sysconfig -c cmftest

	      This command configures a subsystem named cmftest into the  ker‐
	      nel. If the subsystem is loadable, it is also loaded in response
	      to this command.	To query a subsystem on a remote host, issue a
	      command such as the following one: # sysconfig -h salmon -q ipc

	      This  command  displays  information  about the ipc subsystem on
	      host salmon.  To reconfigure an attribute, use the -r option:  #
	      sysconfig -h salmon -r cmftest maxlen=255 -v

	      This  command  modifies  the  cmftest  subsystem	by setting its
	      maxlen attribute equal to 255.  The  cmftest  subsystem  on  the
	      remote  host  salmon  is	modified.   The	 -v  option causes the
	      sysconfig command to display debugging information, which may be
	      displayed	 to  the  console.  To display the current settings of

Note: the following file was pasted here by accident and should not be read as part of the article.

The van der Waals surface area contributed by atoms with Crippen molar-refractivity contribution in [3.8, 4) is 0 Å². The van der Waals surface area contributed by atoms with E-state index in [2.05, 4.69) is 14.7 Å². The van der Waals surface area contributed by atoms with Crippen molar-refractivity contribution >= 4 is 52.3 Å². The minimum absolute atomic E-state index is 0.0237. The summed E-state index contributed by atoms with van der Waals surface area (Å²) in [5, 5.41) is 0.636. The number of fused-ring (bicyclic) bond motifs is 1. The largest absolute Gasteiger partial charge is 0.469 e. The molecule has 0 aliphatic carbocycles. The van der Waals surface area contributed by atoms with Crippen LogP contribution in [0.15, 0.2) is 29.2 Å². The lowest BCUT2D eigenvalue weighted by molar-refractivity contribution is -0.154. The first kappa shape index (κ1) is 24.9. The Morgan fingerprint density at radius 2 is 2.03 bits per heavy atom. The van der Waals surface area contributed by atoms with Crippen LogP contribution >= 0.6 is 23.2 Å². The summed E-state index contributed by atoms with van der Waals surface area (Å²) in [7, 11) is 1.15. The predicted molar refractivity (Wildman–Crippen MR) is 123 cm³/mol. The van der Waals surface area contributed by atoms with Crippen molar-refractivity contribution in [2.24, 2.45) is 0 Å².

attributes in the /etc/sysconfigtab file, use the -d  option  as
	      follows:	 #   sysconfig	 -d  generic  generic:	memberid  =  0
	      new_vers_high = 1441151880873377792 new_vers_low = 15044

       The configuration management server command path The kernel load server
       daemon command path The configuration management authorization database
       The configuration database

       Commands:  autosysconfig(8),   cfgmgr(8),   dxkerneltuner(8),   syscon‐
       figdb(8), kloadsrv(8)

       Files: sysconfigtab(4), cfgmgr.auth(4)

       Misc: sys_attrs(5)

       System Administration